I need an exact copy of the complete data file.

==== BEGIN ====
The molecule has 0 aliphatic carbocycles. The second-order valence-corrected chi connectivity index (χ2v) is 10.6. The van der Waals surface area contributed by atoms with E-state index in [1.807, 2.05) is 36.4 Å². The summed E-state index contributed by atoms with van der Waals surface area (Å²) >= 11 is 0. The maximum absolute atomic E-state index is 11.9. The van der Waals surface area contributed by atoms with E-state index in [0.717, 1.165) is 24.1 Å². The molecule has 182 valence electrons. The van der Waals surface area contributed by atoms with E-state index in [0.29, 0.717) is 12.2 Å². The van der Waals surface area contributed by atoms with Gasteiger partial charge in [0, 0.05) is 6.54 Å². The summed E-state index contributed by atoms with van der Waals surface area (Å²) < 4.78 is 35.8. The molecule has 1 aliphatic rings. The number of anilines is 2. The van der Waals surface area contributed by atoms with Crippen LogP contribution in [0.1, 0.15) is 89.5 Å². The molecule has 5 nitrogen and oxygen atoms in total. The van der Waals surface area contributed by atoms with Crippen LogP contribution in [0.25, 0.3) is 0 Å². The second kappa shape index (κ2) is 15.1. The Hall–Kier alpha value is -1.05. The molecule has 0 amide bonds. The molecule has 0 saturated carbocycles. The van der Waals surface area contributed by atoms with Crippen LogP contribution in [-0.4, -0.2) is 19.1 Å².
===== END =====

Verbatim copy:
The molecule has 0 aliphatic carbocycles. The second-order valence-corrected chi connectivity index (χ2v) is 10.6. The van der Waals surface area contributed by atoms with E-state index in [1.807, 2.05) is 36.4 Å². The summed E-state index contributed by atoms with van der Waals surface area (Å²) >= 11 is 0. The maximum absolute atomic E-state index is 11.9. The van der Waals surface area contributed by atoms with E-state index in [0.717, 1.165) is 24.1 Å². The molecule has 182 valence electrons. The van der Waals surface area contributed by atoms with E-state index in [0.29, 0.717) is 12.2 Å². The van der Waals surface area contributed by atoms with Gasteiger partial charge in [0, 0.05) is 6.54 Å². The summed E-state index contributed by atoms with van der Waals surface area (Å²) < 4.78 is 35.8. The molecule has 1 aliphatic rings. The number of anilines is 2. The van der Waals surface area contributed by atoms with Crippen LogP contribution in [0.1, 0.15) is 89.5 Å². The molecule has 5 nitrogen and oxygen atoms in total. The van der Waals surface area contributed by atoms with Crippen LogP contribution in [0.25, 0.3) is 0 Å². The second kappa shape index (κ2) is 15.1. The Hall–Kier alpha value is -1.05. The molecule has 0 amide bonds. The molecule has 0 saturated carbocycles. The van der Waals surface area contributed by atoms with Crippen LogP contribution in [-0.4, -0.2) is 19.1 Å².